Part 1: Introduction

Government planning and support for housing on Māori land. Ngā whakatakotoranga kaupapa me te tautoko a te Kāwanatanga ki te hanga whare i runga i te whenua Māori.

Wāhanga Tuatahi – Te Whakatuwheratanga

In Part 1, we discuss:

Why we carried out our audit

We carried out a performance audit of government support for, and regulation of, affordable housing on Māori land because:

  • Māori as a group experience disproportionately poorer housing situations compared with the rest of the population;
  • some Māori landowners have aspirations to build on their land;
  • Māori land can provide affordable housing, particularly near some urban areas;
  • there is a long history of government assistance with mixed success;
  • support for Māori housing is complex and involves multiple agencies working together; and
  • we could provide a cross-sector perspective on how to improve effectiveness.

The audited entities and the activities we audited

We examined the work of various public entities, including Housing New Zealand Corporation (HNZC), Te Puni Kōkiri1 (TPK), and local authorities. We considered the work of the Māori Land Court but not its decisions or decision-making processes. We also met with a range of other organisations, including the Māori Trustee. Part 4 explains the roles of these organisations further.

Figure 1 sets out the relevant performance objectives of the agencies that have funding programmes for housing on Māori land.

Figure 1
Performance objectives of agencies that have funding programmes for housing on Māori land

Agency Māori housing outcome Activities Performance measures
Housing New Zealand Corporation "New Zealanders in need are helped along their pathway towards housing independence." "Use [Housing Innovation Fund] (Māori Demonstration Partnership) and Kāinga Whenua loans for housing on multiple-owned Māori land." 2009/10 2010/11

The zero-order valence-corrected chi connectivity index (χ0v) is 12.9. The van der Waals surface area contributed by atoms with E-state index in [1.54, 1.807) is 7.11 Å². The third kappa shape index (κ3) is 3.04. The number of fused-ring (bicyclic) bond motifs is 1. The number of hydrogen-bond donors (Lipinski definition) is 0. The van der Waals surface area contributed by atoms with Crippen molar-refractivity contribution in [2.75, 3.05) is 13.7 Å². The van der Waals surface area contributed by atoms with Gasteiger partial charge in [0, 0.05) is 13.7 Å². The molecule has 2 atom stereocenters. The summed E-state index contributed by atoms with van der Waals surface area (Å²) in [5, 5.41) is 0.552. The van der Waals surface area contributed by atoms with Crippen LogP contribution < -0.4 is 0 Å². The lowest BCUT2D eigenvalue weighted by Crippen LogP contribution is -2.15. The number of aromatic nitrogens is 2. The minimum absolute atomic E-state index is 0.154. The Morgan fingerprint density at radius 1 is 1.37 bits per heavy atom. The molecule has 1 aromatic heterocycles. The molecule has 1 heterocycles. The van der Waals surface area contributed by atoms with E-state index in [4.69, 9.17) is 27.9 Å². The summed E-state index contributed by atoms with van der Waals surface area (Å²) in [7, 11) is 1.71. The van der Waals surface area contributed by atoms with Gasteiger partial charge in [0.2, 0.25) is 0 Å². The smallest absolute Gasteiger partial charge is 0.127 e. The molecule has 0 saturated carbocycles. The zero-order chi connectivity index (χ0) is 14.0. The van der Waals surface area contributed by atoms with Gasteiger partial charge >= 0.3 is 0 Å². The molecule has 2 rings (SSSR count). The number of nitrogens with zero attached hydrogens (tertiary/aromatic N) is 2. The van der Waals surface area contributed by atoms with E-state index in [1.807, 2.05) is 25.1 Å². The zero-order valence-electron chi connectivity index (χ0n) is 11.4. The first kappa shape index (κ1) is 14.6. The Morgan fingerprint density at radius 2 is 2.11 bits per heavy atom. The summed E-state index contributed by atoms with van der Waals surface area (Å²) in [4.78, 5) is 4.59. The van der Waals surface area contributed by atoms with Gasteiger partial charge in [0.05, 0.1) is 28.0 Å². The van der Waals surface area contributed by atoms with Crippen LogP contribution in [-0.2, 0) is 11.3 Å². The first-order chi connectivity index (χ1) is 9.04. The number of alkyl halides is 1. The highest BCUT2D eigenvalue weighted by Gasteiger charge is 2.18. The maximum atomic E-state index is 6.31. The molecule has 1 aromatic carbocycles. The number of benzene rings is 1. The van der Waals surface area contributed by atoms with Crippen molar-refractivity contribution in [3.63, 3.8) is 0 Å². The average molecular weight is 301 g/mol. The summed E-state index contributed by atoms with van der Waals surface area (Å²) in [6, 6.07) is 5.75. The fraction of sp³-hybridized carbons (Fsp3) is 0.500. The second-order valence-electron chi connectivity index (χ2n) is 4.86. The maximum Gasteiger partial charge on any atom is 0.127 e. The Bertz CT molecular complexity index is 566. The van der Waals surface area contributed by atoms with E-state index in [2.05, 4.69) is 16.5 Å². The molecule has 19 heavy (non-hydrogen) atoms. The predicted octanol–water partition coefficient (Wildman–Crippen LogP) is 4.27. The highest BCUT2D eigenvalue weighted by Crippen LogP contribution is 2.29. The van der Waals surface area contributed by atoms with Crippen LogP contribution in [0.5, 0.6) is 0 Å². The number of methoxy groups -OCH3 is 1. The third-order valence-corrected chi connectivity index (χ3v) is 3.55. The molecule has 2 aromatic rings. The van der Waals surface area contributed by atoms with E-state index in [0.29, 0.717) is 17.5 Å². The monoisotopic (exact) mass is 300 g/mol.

"The first five [Māori Demonstration Partnerships] will be initiated by June 2009 … 5-15 substantial grants to Māori organisations approved." "Increase over a baseline to be established in 2010/11."
"The Crown's resources are managed in the most efficient and effective manner – leveraging private sector investment." Develop new housing supply initiatives with other partners (Māori and iwi, community groups, investors, local authorities, and third party providers). Housing Partnerships team required to achieve 45% leverage – $1 of private money spent on housing for every 45 cents of public money spent on capital expenditure for [Māori Demonstration Partnership].
Te Puni Kōkiri Increased Māori home ownership is a Whānau Ora indicator and contributes to the outcome of "enhanced levels of economic and social prosperity for Whānau and Māori". Iwi Housing Support (through [Special Housing Action Zones]; $456,000 in 2010/11).

Source: Housing New Zealand Corporation's and Te Puni Kōkiri ‘s most recent statements of intent.

The scope of our audit

We looked at whether the Government's support for, and regulation of, housing developments on Māori land was effective and efficient. We did not look at the work that Māori trusts and individuals must do to get the agreement of multiple shareholders before building on multiply-owned Māori land, as these are private matters. Our audit was structured around four main audit criteria:

  • Are programmes well designed?
  • Are programmes implemented effectively and is development made as easy as possible?
  • Is planning appropriate and supportive?
  • Can the costs of building houses on Māori land be reduced?